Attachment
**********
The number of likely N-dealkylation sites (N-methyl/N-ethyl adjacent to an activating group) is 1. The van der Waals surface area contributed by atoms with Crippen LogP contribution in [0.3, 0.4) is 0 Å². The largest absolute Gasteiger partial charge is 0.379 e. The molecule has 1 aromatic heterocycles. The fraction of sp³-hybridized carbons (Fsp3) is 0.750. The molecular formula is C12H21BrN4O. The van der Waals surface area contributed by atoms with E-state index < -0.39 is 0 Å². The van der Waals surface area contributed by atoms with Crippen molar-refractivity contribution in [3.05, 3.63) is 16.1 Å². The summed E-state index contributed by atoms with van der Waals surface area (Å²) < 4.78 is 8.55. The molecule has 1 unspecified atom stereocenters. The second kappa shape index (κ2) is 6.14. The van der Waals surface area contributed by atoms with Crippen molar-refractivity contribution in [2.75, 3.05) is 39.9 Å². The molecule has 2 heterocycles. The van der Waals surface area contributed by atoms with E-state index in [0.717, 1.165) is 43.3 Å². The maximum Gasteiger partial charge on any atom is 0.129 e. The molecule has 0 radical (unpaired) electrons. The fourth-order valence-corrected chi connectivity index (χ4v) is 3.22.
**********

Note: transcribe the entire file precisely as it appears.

The number of likely N-dealkylation sites (N-methyl/N-ethyl adjacent to an activating group) is 1. The van der Waals surface area contributed by atoms with Crippen LogP contribution in [0.3, 0.4) is 0 Å². The largest absolute Gasteiger partial charge is 0.379 e. The molecule has 1 aromatic heterocycles. The fraction of sp³-hybridized carbons (Fsp3) is 0.750. The molecular formula is C12H21BrN4O. The van der Waals surface area contributed by atoms with E-state index < -0.39 is 0 Å². The van der Waals surface area contributed by atoms with Crippen molar-refractivity contribution in [3.05, 3.63) is 16.1 Å². The summed E-state index contributed by atoms with van der Waals surface area (Å²) < 4.78 is 8.55. The molecule has 1 unspecified atom stereocenters. The second kappa shape index (κ2) is 6.14. The van der Waals surface area contributed by atoms with Crippen molar-refractivity contribution in [2.75, 3.05) is 39.9 Å². The molecule has 2 heterocycles. The van der Waals surface area contributed by atoms with E-state index in [0.717, 1.165) is 43.3 Å². The maximum Gasteiger partial charge on any atom is 0.129 e. The molecule has 0 radical (unpaired) electrons. The fourth-order valence-corrected chi connectivity index (χ4v) is 3.22.